October 2000 aaUPBEAT
Faculty Views on Campus Parking
Faculty members have long voiced their concerns about
campus parking to the AAUP. In order to get a fuller and more
systematic understanding of faculty concerns, a survey of full-time
University of Delaware faculty was conducted during the spring semester
of 2000. The survey questionnaire was prepared by Dr. Gerry Turkel,
Professor of Sociology at the University of Delaware and President of
the University of Delaware AAUP Chapter. In order to maximize the
number of respondents, the survey questionnaire was limited to eleven
fixed answer items. There was also a space on the questionnaire in
which respondents could provide additional comments. The questionnaires
were produced and mailed to full-time faculty by the AAUP office.
Faculty were asked to mail questionnaires back to the AAUP office when
completed. The questionnaires were completely anonymous. The returned
questionnaires were compiled and analyzed over the summer with the
assistance of Mr. Dan O'Connell, a graduate student in the Department
of Sociology and Criminal Justice.
The survey indicates that a solid majority of
respondents view parking as a serious problem that disrupts classroom
work and campus activities. They favor solutions that provide
designated parking for faculty and staff, limit use of cars and provide
alternative solutions to private automobile use. Building more parking
facilities is not a favored solution to the parking problem.
The following report was authored by Dr. Gerry Turkel.
About 45% (418) of full-time faculty responded to the
questionnaire. In addition, 119 respondents took the time to write
comments. Many of these comments were quite extensive. About 54% (158)
of the full-time women faculty and 39% (255) of the full-time
About 90% of the respondents indicated they drove to
campus three or four times a week, and 74% said they drove to campus
four or more times a week. About 50% indicated that they moved their
vehicles from one campus parking place to another on the same day.
About 96% full-time faculty respondents have gold or
assigned parking stickers. 94% of the respondents indicated they spent
14 minutes or less looking for parking on campus. 67% indicated they
spent less than five minutes looking for parking. About 7% (22)
reported they spent more than fifteen minutes looking for parking on
About 89% indicated they felt very safe or safe
returning to their vehicle in the evening. There were, however,
statistically significant differences between female and male
respondents to this question. 23% of female respondents compared to 7%
of male respondents felt unsafe. In effect, almost one out of four
females felt unsafe returning to their vehicles in the evening.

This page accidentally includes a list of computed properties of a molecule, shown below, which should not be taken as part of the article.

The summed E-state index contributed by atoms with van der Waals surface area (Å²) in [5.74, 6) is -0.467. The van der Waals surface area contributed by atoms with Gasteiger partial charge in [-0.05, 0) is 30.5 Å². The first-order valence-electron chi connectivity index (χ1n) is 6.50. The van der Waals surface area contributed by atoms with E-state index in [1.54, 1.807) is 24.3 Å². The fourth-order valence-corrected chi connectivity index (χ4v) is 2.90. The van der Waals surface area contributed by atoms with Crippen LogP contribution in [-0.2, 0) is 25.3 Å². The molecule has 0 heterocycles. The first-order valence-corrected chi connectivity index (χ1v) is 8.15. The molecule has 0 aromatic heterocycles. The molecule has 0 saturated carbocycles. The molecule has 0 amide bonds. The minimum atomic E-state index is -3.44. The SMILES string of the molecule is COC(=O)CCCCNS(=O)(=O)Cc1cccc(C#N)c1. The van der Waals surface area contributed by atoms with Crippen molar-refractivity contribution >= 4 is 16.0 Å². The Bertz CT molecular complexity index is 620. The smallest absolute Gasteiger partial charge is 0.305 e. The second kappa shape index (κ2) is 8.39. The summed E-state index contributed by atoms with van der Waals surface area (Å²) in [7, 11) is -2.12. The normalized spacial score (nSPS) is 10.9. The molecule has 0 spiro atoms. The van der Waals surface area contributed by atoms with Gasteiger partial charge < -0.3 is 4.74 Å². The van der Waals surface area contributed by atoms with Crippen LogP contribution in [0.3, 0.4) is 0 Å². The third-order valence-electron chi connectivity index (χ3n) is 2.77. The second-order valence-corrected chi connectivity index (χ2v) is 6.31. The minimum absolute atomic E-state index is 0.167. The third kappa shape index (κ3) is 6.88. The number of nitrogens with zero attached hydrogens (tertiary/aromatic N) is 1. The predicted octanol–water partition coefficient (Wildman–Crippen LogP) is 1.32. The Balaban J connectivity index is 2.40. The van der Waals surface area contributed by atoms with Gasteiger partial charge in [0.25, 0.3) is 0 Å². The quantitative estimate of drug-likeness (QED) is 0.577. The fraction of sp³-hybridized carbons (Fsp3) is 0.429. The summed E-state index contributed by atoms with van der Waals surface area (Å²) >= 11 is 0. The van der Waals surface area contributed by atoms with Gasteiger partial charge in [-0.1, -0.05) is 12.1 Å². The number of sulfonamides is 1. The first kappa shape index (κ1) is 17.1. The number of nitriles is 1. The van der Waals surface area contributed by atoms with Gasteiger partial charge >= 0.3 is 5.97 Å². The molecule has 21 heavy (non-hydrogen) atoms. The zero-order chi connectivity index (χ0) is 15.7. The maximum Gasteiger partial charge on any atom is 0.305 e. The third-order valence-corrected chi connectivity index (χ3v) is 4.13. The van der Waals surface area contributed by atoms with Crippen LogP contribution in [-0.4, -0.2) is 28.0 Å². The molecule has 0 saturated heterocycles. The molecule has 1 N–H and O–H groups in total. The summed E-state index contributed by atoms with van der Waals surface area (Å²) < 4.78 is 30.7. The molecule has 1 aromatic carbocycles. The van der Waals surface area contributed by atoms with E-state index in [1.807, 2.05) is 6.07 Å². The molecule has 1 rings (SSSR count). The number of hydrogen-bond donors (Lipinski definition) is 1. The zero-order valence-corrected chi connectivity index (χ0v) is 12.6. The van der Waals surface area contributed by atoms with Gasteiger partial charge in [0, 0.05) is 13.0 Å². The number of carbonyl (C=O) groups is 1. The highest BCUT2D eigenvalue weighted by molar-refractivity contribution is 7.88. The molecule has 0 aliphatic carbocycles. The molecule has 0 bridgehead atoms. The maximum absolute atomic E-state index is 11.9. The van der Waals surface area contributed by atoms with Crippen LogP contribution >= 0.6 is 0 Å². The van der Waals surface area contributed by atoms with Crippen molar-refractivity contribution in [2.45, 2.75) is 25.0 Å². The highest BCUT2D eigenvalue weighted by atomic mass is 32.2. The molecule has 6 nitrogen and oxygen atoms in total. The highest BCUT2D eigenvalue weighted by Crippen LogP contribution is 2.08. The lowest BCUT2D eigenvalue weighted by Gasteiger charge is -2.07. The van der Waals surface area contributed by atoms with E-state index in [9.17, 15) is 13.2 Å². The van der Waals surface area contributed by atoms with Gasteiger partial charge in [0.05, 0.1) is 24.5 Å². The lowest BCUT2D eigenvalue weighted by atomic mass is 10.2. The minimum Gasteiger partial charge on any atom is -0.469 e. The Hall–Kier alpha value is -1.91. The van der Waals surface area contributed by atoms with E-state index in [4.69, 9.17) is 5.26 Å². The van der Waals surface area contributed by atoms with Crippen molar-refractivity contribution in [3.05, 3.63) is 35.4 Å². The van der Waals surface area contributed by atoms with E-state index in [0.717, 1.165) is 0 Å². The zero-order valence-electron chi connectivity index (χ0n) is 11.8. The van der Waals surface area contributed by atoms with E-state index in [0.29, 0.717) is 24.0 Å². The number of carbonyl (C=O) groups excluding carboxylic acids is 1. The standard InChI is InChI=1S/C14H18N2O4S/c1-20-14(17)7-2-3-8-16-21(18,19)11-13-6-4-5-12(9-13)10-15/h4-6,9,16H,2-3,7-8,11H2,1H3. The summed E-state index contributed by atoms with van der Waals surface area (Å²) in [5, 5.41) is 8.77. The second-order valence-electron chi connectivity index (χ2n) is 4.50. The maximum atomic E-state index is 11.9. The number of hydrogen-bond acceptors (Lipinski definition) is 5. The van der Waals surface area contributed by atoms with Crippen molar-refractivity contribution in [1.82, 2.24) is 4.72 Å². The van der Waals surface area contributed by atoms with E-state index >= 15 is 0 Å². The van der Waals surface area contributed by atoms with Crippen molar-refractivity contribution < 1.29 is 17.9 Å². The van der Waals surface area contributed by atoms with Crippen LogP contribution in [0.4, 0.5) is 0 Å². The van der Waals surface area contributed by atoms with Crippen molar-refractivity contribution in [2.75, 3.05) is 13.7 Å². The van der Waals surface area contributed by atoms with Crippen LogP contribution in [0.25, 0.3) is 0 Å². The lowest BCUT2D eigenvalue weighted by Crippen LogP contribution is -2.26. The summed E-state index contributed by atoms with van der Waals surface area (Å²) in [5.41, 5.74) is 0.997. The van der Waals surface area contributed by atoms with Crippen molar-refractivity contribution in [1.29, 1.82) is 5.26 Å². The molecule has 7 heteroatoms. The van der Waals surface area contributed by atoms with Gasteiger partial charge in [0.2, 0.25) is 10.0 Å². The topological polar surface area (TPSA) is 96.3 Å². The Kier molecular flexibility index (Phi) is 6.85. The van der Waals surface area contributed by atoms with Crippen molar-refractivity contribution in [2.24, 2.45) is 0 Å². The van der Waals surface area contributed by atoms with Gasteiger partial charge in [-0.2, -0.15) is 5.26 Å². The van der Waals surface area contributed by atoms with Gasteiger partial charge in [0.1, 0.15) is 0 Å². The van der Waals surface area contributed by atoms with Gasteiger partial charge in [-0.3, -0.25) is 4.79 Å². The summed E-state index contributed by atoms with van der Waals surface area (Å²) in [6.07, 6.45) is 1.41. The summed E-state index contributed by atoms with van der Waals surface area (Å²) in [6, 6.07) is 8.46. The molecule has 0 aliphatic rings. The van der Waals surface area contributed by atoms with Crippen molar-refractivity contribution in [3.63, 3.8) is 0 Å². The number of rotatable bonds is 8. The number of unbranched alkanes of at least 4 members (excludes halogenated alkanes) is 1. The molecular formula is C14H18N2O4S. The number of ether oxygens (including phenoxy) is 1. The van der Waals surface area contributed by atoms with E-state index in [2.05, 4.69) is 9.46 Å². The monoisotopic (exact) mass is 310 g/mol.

About 53% of the respondents reported parking is a
serious problem. About 24% indicated either parking was either not very
serious or not at all serious. About 22% did not indicate an opinion on
Almost 62% of the respondents indicated that parking
problems disrupt classroom work and other activities. Approximately 38%
of the respondents reported that parking problems disrupt campus work
and activities either very little or not at all. 13% indicated there
was no disruption that resulted from parking problems.
When asked to select what they thought would be the best
way to alleviate parking problems on campus, 33% of the respondents
chose "provide assigned parking for UD employees," and 15% chose
alternatives to driving their own automobiles such as "improve public
transportation," "increase bicycle use," and "encouraging carpooling."
When asked to select the second best way to alleviate parking problems
on campus, 29% of respondents favored limited student driving, 27%
favored alternatives to personal automobile use, 22% chose to "provide
assigned parking for UD employees," and 21% favored building more
Almost half of the faculty responded to the parking
survey and a large number took the time to write comments, many of
which were quite extensive. This high response rate and high rate of
comments suggests parking is a deep concern for faculty. When we
consider respondents' comments in connection with the pattern of
responses to the fixed items on the questionnaire, we can arrive at a
fuller understanding of faculty concerns and the directions they favor
to resolve parking problems.
Respondents said they do a lot of driving on campus. 90%
of the respondents drive to campus three or more times a week and often
move their vehicles during the course of the day. Yet a large majority
do not appear to spend a great deal of time trying to park. 67%
indicated they spent less than five minutes looking for parking and 94%
indicated they spent 14 minutes or less looking for a place to park on
campus. While this suggests that parking would not seem to be a serious
issue for individual respondents, about 53% of responds indicated that
they consider parking to be a serious problem and almost two-thirds
think that parking problems are disruptive to classroom work and other
activities. Consideration of respondents' written comments enables us
to understand why a solid majority considers parking to be a serious
and disruptive issue despite the fact that more than two-thirds of them
indicated that they spent less than five minutes looking for parking
Respondents view parking as a serious problem because
they shape their behavior to accommodate the realities of parking their
cars. A number of respondents commented that they drive into the
University earlier than they need to in order to secure parking places.
As one respondent wrote, "I arrive early enough to get a space... If I
had to leave and come back later, it would be very disruptive." Another
wrote, "When you come to campus later (after 11 a.m.), it is very